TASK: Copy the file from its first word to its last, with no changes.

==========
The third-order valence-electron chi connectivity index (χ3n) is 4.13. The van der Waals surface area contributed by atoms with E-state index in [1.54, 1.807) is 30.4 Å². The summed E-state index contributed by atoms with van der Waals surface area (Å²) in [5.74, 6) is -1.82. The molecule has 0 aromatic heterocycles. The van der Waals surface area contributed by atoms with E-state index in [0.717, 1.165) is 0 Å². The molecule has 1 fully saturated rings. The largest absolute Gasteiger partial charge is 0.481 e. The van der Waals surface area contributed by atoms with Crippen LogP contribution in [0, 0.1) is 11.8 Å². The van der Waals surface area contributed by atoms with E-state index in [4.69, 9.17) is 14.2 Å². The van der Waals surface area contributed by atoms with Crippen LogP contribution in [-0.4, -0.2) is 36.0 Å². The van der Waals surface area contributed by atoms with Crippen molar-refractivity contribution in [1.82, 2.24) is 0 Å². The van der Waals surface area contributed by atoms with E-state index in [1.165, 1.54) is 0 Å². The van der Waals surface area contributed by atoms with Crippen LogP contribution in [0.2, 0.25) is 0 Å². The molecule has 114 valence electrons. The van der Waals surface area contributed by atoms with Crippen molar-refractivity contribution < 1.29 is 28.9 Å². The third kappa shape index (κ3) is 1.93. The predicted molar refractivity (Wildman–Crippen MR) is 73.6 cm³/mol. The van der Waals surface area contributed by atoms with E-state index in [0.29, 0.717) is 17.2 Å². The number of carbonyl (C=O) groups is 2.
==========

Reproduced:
The third-order valence-electron chi connectivity index (χ3n) is 4.13. The van der Waals surface area contributed by atoms with E-state index in [1.54, 1.807) is 30.4 Å². The summed E-state index contributed by atoms with van der Waals surface area (Å²) in [5.74, 6) is -1.82. The molecule has 0 aromatic heterocycles. The van der Waals surface area contributed by atoms with E-state index in [0.717, 1.165) is 0 Å². The molecule has 1 fully saturated rings. The largest absolute Gasteiger partial charge is 0.481 e. The van der Waals surface area contributed by atoms with Crippen LogP contribution in [0, 0.1) is 11.8 Å². The van der Waals surface area contributed by atoms with E-state index in [4.69, 9.17) is 14.2 Å². The van der Waals surface area contributed by atoms with Crippen LogP contribution in [-0.4, -0.2) is 36.0 Å². The van der Waals surface area contributed by atoms with Crippen molar-refractivity contribution in [1.82, 2.24) is 0 Å². The van der Waals surface area contributed by atoms with E-state index in [1.165, 1.54) is 0 Å². The van der Waals surface area contributed by atoms with Crippen LogP contribution in [0.2, 0.25) is 0 Å². The molecule has 114 valence electrons. The van der Waals surface area contributed by atoms with Crippen molar-refractivity contribution < 1.29 is 28.9 Å². The third kappa shape index (κ3) is 1.93. The predicted molar refractivity (Wildman–Crippen MR) is 73.6 cm³/mol. The van der Waals surface area contributed by atoms with E-state index in [0.29, 0.717) is 17.2 Å². The number of carbonyl (C=O) groups is 2.